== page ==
The Cosmopolitan of Las Vegas is committed to maintaining a community that recognizes and values the inherent dignity of every person, by fostering sensitivity, understanding and mutual respect of our guests and employees. We sincerely regret any misunderstanding or inappropriate actions that any member of our staff may have taken. And to ensure increased sensitivity within this area, the organization will focus on continued training and on-going awareness initiatives. In addition, we apologize to the individual guest and welcome her back to the resort anytime. Again, we would like to apologize to the LGBT community and anyone concerned and hope to demonstrate our firm dedication to fair and unbiased treatment of all.

Okay, then. They're sorry. It's their fault. They want the transgender woman to come on back. Also, they're sorry. Now let's see what they actually do about it.

Trump En Route To Vegas As GLBT Ire Heightens

Last week, I reported for AOL News/HuffPo about growing anger at mogul Donald Trump on account of his recent spate of polarizing political statements. Among other things, he reversed his 2000 position favoring "a very strong domestic-partnership law" by telling the Des Moines newspaper he now opposes any legal recognition for same-sex couples.

Trump, fresh off of getting Obama to release his birth certificate today, is enjoying all the attention even as he fails to see how deftly the White House is using him to paint the entire GOP as nutcases. And he probably figures that all his blather in the past has only enhanced his prominence, so whatever!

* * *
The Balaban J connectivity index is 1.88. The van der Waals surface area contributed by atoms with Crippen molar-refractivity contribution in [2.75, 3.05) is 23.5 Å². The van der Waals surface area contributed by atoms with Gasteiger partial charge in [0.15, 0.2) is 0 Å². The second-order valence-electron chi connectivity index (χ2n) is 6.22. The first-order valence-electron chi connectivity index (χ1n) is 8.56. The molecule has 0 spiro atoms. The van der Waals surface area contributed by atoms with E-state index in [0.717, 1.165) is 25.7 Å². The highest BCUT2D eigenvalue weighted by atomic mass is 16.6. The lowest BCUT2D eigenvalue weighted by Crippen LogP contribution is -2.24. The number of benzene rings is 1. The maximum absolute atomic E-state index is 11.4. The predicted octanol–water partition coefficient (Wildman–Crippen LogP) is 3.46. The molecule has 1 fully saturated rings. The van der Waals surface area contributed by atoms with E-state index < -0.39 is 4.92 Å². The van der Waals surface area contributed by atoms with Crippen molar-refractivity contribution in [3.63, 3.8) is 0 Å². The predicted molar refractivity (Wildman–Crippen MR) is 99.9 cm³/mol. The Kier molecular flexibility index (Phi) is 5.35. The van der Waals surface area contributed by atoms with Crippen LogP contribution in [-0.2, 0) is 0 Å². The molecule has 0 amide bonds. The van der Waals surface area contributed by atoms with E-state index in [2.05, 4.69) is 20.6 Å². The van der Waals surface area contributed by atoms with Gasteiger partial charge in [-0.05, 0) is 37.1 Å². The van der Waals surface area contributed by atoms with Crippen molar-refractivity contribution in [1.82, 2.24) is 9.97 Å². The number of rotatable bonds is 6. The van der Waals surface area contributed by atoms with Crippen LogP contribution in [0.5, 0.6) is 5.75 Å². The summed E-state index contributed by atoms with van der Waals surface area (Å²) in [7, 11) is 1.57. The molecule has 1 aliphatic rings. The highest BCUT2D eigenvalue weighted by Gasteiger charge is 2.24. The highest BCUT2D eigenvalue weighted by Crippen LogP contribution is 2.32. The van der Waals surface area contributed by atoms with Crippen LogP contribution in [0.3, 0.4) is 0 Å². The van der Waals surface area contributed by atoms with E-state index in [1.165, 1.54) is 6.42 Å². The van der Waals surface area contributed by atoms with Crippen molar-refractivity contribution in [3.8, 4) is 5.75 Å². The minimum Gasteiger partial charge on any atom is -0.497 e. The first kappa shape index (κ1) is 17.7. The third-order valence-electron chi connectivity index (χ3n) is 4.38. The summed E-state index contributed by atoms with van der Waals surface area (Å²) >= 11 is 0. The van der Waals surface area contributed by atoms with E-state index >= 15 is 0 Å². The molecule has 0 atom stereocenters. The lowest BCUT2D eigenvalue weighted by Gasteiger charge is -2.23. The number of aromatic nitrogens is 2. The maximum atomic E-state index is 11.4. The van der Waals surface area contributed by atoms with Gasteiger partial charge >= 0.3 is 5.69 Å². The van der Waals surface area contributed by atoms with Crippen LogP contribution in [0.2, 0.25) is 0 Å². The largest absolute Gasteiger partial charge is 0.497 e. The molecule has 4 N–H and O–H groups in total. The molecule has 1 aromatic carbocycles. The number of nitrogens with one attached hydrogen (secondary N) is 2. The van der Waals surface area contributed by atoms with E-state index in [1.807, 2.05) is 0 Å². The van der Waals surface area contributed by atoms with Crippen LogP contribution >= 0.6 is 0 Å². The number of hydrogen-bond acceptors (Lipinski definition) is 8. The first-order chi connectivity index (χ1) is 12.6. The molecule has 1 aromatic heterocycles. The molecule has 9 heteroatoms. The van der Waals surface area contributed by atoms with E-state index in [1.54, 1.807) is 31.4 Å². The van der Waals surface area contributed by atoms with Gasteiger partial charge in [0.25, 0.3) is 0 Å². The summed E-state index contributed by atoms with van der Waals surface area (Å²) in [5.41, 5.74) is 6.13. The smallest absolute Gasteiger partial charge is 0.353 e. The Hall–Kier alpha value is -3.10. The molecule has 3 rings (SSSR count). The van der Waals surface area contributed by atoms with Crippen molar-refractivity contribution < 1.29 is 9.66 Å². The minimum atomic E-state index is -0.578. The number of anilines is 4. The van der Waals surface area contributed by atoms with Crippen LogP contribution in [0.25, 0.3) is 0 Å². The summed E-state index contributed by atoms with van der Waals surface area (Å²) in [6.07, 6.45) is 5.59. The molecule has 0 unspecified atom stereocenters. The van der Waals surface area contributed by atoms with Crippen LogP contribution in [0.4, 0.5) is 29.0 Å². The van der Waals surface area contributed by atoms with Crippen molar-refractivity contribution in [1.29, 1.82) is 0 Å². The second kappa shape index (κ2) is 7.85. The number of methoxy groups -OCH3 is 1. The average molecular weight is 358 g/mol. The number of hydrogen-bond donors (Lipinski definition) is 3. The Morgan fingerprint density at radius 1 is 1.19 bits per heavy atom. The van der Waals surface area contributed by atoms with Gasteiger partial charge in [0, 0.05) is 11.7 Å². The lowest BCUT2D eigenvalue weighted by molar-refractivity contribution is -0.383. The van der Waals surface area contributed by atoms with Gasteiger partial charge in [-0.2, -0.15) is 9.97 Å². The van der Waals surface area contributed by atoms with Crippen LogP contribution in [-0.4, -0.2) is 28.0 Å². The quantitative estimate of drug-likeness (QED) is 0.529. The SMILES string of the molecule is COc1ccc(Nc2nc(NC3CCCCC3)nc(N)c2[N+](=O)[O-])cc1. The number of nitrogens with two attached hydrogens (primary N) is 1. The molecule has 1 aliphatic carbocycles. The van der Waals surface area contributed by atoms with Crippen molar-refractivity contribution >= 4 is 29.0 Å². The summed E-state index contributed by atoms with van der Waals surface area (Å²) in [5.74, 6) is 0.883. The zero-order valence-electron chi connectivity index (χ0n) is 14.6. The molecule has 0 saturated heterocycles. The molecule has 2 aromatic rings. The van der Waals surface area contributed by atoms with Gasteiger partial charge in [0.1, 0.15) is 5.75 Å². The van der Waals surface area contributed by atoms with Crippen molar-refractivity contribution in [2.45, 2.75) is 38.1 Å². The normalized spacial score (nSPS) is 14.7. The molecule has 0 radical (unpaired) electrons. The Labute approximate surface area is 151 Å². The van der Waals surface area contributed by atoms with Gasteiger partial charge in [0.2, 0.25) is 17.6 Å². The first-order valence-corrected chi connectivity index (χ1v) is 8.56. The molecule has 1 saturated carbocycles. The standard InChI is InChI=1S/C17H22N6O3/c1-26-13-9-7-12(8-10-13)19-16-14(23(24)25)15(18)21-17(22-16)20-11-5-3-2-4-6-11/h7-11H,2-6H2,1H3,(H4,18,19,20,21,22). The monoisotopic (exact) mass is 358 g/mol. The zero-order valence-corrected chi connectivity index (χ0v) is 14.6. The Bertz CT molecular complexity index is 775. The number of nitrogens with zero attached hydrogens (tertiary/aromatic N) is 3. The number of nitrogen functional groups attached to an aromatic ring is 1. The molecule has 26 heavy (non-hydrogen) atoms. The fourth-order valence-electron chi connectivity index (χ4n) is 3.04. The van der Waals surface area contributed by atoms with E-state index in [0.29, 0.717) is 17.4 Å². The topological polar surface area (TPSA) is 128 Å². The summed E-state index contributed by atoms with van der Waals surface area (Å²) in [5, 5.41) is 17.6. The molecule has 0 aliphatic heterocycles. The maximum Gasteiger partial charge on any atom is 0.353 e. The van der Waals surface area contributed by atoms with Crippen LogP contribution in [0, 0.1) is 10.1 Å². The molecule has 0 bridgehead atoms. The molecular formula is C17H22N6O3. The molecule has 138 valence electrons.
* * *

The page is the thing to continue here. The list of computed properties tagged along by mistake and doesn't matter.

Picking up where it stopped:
The difference: Other politicians who take controversial stands on social issues can do so with less peril because their business is politics. Trump's business, however, is hospitality, and these remarks can and will resound when people choose a hotel. Today, my latest Las Vegas Weekly column examines that as well as why other proudly Republican CEOs in Vegas -- Murren, Wynn and Adelson, specifically -- don't get tarred for their politics in the same way.

But wait, there's more!

Today I'm learning of new fallout for the Trump Las Vegas. In addition to GLAAD listing all Trump properties as places for people to avoid and the IGLTA taking up the question of whether to boot Trump properties at their May board meeting, now the Human Rights Campaign, the federal GLBT lobby organization, is instructing its local members to refuse or return donations or gifts from Trump properties.

James Healey, the HRC Las Vegas guru, said today they have turned down an item offered for auction by Trump Las Vegas for HRC's big dinner fundraiser on May 7 at Aria. Healey explained via email the item was declined Monday after Healey checked with his Washington D.C. contacts who suggested they do so.

Healey told me via email: "This is a national policy that the local community [may] choose to support." He chose to.

Meanwhile, Las Vegas' GLBT activist community is jumping in, too. The Stonewall Democrats, a group of gay activists who managed somehow to get Sen. John Ensign, R-HisZipper, to support the repeal of Don't Ask Don't Tell, put out a statement urging "those who believe in equal rights for all U.S. citizens [to] avoid the Trump 'Brand' in all of its various permutations. This would include his television shows and hotel properties amongst other ventures bearing the Trump name."